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Eyes Open Abroad

International crises such as the terrorist attacks in Paris and the movement of Syrian refugees impact study abroad programs. Keep Reading


A World Apart

Syrian immigrant and longtime dining center worker fears for loved ones back home and sheds light on crisis of her people. Sarah Nelson | Staff Writer Fayzah Sattout lets out an infectious laugh and explains how her favorite time of the year is Ramadan, a holiday recognized by Muslims as a time of fasting. She’s no stranger to working shifts in the Dining Center without eating or drinking all day, and jokes about enjoying fewer bathroom breaks because of it. She recalls winning a $250 prize one August during a Sodexo meeting to prepare for the upcoming school year. Because the money was meant to buy food, she couldn’t accept the prize. But Sattout always presents her faith in a dignified manner. “I’m proud of my religion,” Sattout, a devout Muslim said. Sattout grew up in Syria, where she attended a university and earned a bachelor’s degree in economics. In… Keep Reading


Pocket Guide to the Democratic Candidates

With former VA. Senator Jim Webb out of the race, Bernie Sanders and Hillary Clinton go head-to-head for the democratic bid. Sarah Nelson | Staff Writer Bernie Sanders After 16 years as Vermont’s sole representative in the House and currently serving his second term in the Senate, Sanders is demystifying the sobriquet of “socialist” with surging popularity among college students feeling the Bern.   On the Issues: Economy: Sanders identifies as a democratic socialist, saying the ideology is not tied to Marxist beliefs or ridding of capitalism. Income inequality is one of the most prominent issues on his platform, and Sanders demands that wealthy corporations pay a fair amount of taxes. He also wishes to break up big banks.   College Debt: For those enrolled in public universities, rejoice! Sanders wishes to model America’s higher education system after Germany by making public universities free. He vows to also cut student… Keep Reading


How It’s Made: Academic Calendar

Marissa Gamache | News Editor Vice-President and Dean of College of Arts and Sciences Deb Sullivan-Trainor is in charge of the puzzle. Policies, guidelines, lists and approval groups are all aspects of stitching the academic calendar together at Bethel. She’s tasked with all of the logistics that go into making the puzzle pieces fit snugly. The Academic Calendar Policy guides Sullivan-Trainor and serve as a basis for laying out the possible options for how the academic calendar will look. While the whole process only takes up about two percent of her job, according to Sullivan-Trainor, it is still a cumbersome project that has faced numerous hiccups in past years. The office of Academic Affairs, guided by the Academic Calendar policy first penned in 1984, takes charge of planning each academic calendar. Scheduled two years in advance, Sullivan-Trainor must take athletics, holidays and music tours among other agendas into consideration when… Keep Reading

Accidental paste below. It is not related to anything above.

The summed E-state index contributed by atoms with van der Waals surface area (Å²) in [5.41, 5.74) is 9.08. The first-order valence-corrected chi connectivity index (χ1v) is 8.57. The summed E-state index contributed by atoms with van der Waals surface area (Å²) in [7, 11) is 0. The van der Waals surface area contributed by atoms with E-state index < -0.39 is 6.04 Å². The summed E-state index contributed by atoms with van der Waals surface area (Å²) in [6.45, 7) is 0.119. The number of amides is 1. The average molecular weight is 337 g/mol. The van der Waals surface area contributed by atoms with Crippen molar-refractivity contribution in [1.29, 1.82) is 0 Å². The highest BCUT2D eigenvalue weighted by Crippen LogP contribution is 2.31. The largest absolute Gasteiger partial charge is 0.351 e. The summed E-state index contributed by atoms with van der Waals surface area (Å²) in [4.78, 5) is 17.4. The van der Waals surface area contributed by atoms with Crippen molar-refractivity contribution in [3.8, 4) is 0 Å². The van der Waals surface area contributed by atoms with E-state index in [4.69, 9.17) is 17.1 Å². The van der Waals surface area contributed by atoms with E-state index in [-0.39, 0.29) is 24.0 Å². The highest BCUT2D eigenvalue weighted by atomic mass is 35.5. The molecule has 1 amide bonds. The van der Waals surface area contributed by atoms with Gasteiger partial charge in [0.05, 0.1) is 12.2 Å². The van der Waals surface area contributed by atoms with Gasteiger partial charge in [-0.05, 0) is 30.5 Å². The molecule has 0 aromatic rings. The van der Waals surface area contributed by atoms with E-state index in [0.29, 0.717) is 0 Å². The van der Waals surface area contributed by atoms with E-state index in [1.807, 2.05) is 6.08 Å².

Bringing Funk to the Bunk

Brendan Whalen pounds the final nail into the wood, with his dad by his side in the garage, their project is finished. Whalen, a freshman, builds and sells bookshelves for lofted dorm beds that give students a storage space by their bed. These Top Bunk Bookshelves, as Whalen calls them, act as a headboard with shelf space that gives students a place to keep things by their beds. They are made-to-order with customizable color and can be purchased for $40. Jon Pytlak, Whalen’s roommate, purchased a bookshelf for his own bunk because he was tired of reaching down to his desk to grab his phone. Keep Reading


Letter from the President

I get the impression that to the Student Body, the Board of Trustees seems like this large, mysterious body — a group of people who no one really understands. We, as students, sense that they are significant, but we are not really sure why. I asked a few individuals what they knew about the Board of Trustees and here were a few of the responses: “I know they meet,” “not much,” and “it’s a group of people with a lot of money.” Keep Reading


President Barnes talks about CCCU and Homosexuality to Faculty Senate

Perched directly across from a gaping hole in the oval of faculty, Bethel’s president Jay Barnes wore an ominous look, showing little excitement for the coming conversation. President Barnes had one hour to address the faculty senate meeting about his letter, co-authored with Scott Ridout, president of Converge Ministries addressing the churches affiliated with Converge Ministries. Their letter was an affirmation to churches’ congregation that both Bethel and Converge, in the wake of uncertainty with the Council for Christian Colleges and Universities (CCCU), would continue to hold fast in the traditional beliefs of marriage between one man and one woman. Keep Reading


Does Anybody Hear Me?

For music students, the risks of hearing loss seem obvious. Yet, I’ve almost always been the only person wearing earplugs in all my musical activities. Keep Reading


Guarded Heart

A security guard with a brown paper bag was knocking at the door. Professor William McVaugh opened the door during Human Anatomy Lab and all McKenzie Van Loh saw was a heart being returned. McVaugh assured the guard it was a pig heart, not a human one. Keep Reading

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